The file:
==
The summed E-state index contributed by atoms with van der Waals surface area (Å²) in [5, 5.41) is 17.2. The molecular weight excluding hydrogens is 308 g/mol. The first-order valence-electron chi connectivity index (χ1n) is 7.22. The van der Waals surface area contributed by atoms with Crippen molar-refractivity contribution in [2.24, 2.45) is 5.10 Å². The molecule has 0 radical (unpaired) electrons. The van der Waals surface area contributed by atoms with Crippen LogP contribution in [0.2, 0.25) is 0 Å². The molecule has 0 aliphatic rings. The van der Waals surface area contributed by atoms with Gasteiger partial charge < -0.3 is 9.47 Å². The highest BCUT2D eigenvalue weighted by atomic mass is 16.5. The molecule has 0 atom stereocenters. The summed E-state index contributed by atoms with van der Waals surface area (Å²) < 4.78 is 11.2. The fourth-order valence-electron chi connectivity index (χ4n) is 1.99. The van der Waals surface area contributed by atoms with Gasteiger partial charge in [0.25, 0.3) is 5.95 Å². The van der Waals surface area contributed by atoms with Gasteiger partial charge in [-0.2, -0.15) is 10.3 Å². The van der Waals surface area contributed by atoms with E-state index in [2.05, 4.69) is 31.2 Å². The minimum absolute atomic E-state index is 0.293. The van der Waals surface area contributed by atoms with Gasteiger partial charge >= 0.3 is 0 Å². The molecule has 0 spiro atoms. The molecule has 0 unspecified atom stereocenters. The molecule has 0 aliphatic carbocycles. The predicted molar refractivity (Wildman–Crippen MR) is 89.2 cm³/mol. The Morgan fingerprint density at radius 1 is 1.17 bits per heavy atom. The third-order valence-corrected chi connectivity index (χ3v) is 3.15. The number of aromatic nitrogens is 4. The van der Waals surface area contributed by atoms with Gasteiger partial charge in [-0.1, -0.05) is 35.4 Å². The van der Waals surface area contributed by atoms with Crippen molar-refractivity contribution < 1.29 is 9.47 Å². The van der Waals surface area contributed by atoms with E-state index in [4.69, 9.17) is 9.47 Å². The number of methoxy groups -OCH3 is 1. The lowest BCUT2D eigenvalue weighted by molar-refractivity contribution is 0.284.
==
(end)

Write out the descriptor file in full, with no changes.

The summed E-state index contributed by atoms with van der Waals surface area (Å²) in [5, 5.41) is 17.2. The molecular weight excluding hydrogens is 308 g/mol. The first-order valence-electron chi connectivity index (χ1n) is 7.22. The van der Waals surface area contributed by atoms with Crippen molar-refractivity contribution in [2.24, 2.45) is 5.10 Å². The molecule has 0 radical (unpaired) electrons. The van der Waals surface area contributed by atoms with Crippen LogP contribution in [0.2, 0.25) is 0 Å². The molecule has 0 aliphatic rings. The van der Waals surface area contributed by atoms with Gasteiger partial charge < -0.3 is 9.47 Å². The highest BCUT2D eigenvalue weighted by atomic mass is 16.5. The molecule has 0 atom stereocenters. The summed E-state index contributed by atoms with van der Waals surface area (Å²) < 4.78 is 11.2. The fourth-order valence-electron chi connectivity index (χ4n) is 1.99. The van der Waals surface area contributed by atoms with Gasteiger partial charge in [0.25, 0.3) is 5.95 Å². The van der Waals surface area contributed by atoms with Gasteiger partial charge in [-0.2, -0.15) is 10.3 Å². The van der Waals surface area contributed by atoms with E-state index in [2.05, 4.69) is 31.2 Å². The minimum absolute atomic E-state index is 0.293. The van der Waals surface area contributed by atoms with Gasteiger partial charge >= 0.3 is 0 Å². The molecule has 0 spiro atoms. The molecule has 0 unspecified atom stereocenters. The molecule has 0 aliphatic carbocycles. The predicted molar refractivity (Wildman–Crippen MR) is 89.2 cm³/mol. The Morgan fingerprint density at radius 1 is 1.17 bits per heavy atom. The third-order valence-corrected chi connectivity index (χ3v) is 3.15. The number of aromatic nitrogens is 4. The van der Waals surface area contributed by atoms with Gasteiger partial charge in [-0.1, -0.05) is 35.4 Å². The van der Waals surface area contributed by atoms with Crippen molar-refractivity contribution < 1.29 is 9.47 Å². The van der Waals surface area contributed by atoms with E-state index in [4.69, 9.17) is 9.47 Å². The number of methoxy groups -OCH3 is 1. The lowest BCUT2D eigenvalue weighted by molar-refractivity contribution is 0.284.